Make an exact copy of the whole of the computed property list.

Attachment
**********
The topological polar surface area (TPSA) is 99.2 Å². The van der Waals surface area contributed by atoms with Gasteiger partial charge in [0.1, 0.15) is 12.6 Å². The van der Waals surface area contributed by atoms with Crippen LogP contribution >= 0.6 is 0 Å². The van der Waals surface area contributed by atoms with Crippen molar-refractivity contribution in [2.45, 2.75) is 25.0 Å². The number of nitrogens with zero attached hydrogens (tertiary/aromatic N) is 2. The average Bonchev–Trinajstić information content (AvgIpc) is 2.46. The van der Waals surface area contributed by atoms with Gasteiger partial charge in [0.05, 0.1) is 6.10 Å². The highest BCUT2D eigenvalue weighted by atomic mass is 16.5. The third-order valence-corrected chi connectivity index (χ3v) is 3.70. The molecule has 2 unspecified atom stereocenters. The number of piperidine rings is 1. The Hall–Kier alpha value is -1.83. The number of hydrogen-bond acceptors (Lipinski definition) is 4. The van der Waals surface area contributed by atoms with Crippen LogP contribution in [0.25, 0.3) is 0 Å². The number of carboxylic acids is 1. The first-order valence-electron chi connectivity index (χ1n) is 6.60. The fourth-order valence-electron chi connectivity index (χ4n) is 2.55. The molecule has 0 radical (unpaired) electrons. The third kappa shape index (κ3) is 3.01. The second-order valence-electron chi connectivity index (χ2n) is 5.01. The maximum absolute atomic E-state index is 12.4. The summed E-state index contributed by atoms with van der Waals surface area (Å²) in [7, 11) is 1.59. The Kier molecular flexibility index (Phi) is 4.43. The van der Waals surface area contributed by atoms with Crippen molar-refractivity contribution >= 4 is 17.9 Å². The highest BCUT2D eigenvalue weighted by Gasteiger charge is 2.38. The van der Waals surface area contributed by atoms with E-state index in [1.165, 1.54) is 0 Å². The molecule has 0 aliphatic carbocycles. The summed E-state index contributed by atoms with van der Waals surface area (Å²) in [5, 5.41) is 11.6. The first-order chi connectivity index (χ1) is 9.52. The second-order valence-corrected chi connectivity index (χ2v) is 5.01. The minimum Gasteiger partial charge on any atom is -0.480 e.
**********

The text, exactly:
The topological polar surface area (TPSA) is 99.2 Å². The van der Waals surface area contributed by atoms with Gasteiger partial charge in [0.1, 0.15) is 12.6 Å². The van der Waals surface area contributed by atoms with Crippen LogP contribution >= 0.6 is 0 Å². The van der Waals surface area contributed by atoms with Crippen molar-refractivity contribution in [2.45, 2.75) is 25.0 Å². The number of nitrogens with zero attached hydrogens (tertiary/aromatic N) is 2. The average Bonchev–Trinajstić information content (AvgIpc) is 2.46. The van der Waals surface area contributed by atoms with Gasteiger partial charge in [0.05, 0.1) is 6.10 Å². The highest BCUT2D eigenvalue weighted by atomic mass is 16.5. The third-order valence-corrected chi connectivity index (χ3v) is 3.70. The molecule has 2 unspecified atom stereocenters. The number of piperidine rings is 1. The Hall–Kier alpha value is -1.83. The number of hydrogen-bond acceptors (Lipinski definition) is 4. The van der Waals surface area contributed by atoms with Crippen LogP contribution in [0.25, 0.3) is 0 Å². The number of carboxylic acids is 1. The first-order valence-electron chi connectivity index (χ1n) is 6.60. The fourth-order valence-electron chi connectivity index (χ4n) is 2.55. The molecule has 0 radical (unpaired) electrons. The third kappa shape index (κ3) is 3.01. The second-order valence-electron chi connectivity index (χ2n) is 5.01. The maximum absolute atomic E-state index is 12.4. The summed E-state index contributed by atoms with van der Waals surface area (Å²) in [7, 11) is 1.59. The Kier molecular flexibility index (Phi) is 4.43. The van der Waals surface area contributed by atoms with Crippen molar-refractivity contribution >= 4 is 17.9 Å². The highest BCUT2D eigenvalue weighted by Gasteiger charge is 2.38. The van der Waals surface area contributed by atoms with E-state index in [1.165, 1.54) is 0 Å². The molecule has 0 aliphatic carbocycles. The summed E-state index contributed by atoms with van der Waals surface area (Å²) in [5, 5.41) is 11.6. The first-order chi connectivity index (χ1) is 9.52. The second-order valence-corrected chi connectivity index (χ2v) is 5.01. The minimum Gasteiger partial charge on any atom is -0.480 e.